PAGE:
Your programme is made up of a number of core modules which are part of the course framework. Some programmes also have optional modules that can be selected to enhance your learning in certain areas and many feature a dissertation, extended report or research project to demonstrate your advanced learning.
In this module you will choose a topic within the broad spectrum of staff expertise. It can be laboratory-based, through administration of surveys and questionnaires or through computer analysis. You will have the opportunity to develop research, analytical and problem-solving skills, and to contribute to the scientific area of your interest.
Research Methods and Statistics
In this module you will learn to conduct data analysis relevant for health and disease, such as power calculations, epidemiological statistics, systematic reviews and meta-analyses, using different statistical software options (R, SPSS). You will also learn to design and plan a research project, considering ethical aspects, costs, time management and impact assessment.
Omics in Health and Disease
This module studies how state-of-the-art omic techniques such as genomics, transcriptomics and proteomics are used to understand health and disease states. It covers laboratory methodologies and the complex computational analyses of the resultant data and uses recent examples of the application of omics in the fields of biology and medicine.
Current Topics in Physiology and Metabolism
This module presents cutting-edge research on topics such as adaptations to changing environments, gut microbiota and non-communicable diseases, sleep disruption and metabolic alterations, uterine physiology and prenatal programming of health and disease or metabolic stressors. It will be delivered using problem-based learning, supported by tutorials, lectures and practical classes.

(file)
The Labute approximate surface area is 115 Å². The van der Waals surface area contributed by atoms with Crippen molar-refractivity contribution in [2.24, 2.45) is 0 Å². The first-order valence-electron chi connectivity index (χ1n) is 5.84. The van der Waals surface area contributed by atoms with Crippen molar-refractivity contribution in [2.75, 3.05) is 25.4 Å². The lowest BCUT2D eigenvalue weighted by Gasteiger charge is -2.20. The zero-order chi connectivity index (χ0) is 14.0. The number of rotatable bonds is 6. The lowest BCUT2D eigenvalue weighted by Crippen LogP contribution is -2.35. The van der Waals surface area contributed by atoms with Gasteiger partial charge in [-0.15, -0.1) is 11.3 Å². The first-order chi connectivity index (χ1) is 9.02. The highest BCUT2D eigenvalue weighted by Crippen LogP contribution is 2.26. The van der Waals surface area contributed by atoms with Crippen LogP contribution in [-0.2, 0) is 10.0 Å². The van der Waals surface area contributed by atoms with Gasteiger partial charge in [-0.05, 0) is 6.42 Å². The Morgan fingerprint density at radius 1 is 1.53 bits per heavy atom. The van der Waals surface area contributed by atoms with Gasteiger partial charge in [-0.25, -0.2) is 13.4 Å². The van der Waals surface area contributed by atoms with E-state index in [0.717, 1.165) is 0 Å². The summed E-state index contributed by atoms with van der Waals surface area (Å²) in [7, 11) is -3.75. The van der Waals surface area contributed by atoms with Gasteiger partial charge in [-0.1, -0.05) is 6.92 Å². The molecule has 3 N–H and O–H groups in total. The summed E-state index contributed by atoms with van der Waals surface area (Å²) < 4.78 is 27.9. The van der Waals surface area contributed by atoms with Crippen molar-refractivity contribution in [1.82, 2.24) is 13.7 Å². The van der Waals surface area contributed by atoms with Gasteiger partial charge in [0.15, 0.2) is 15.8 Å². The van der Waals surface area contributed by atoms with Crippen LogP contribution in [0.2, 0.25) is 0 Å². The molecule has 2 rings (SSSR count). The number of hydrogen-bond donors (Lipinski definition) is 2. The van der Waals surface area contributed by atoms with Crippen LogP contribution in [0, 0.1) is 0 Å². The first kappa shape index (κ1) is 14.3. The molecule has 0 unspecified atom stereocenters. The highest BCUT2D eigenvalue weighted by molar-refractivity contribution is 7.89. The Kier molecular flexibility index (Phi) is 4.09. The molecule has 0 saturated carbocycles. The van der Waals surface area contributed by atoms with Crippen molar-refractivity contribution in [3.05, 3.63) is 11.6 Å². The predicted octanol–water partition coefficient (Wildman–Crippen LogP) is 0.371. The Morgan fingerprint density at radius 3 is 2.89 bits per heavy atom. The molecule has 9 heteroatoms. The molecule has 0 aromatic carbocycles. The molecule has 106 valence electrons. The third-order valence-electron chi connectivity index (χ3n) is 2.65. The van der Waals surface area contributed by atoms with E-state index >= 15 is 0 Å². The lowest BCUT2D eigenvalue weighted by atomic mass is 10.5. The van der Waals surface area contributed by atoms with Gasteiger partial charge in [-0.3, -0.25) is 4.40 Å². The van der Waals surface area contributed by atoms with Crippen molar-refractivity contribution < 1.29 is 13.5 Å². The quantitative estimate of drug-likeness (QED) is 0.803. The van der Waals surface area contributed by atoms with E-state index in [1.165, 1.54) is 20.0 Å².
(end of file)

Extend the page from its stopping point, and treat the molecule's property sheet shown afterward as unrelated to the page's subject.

Parasites, Pathogens and Infection
This module covers major themes, including host-pathogen interaction, eco-epidemiology, disease control and elimination or zoonoses and anthroponoses, illustrated using examples from the range of infectious diseases of humans, animals and plants and emphasising the interactions between pathogens, hosts, vectors and their environment.
Food Security, Nutrition and Health
This module explores the relationships between food production, plant biotechnology, nutrition and health. It is delivered through a problem-based learning approach, using a combination of workshops and lectures supported by practical sessions.
This module focuses on advanced neuroendocrinology topics to provide understanding of the regulatory mechanisms that ensure health and how disruptions may result in disease. Topics include neuro-endocrine prenatal programming, puberty and pubertal disorders, endocrine disrupting compounds and the developing brain, sexual differentiation, stress or affective disorders. It is delivered using problem-based learning, supported by tutorials, lectures and practical classes.
An insight into teaching on your course
Teaching will be delivered between two and three days per week, according to the requirements of your practical sessions. It is recommended that you dedicate 35 hours per week to study, combining both scheduled sessions and independent study. You will lead on organising laboratory/computer work for your Research Project, in consultation and collaboration with your project supervisor.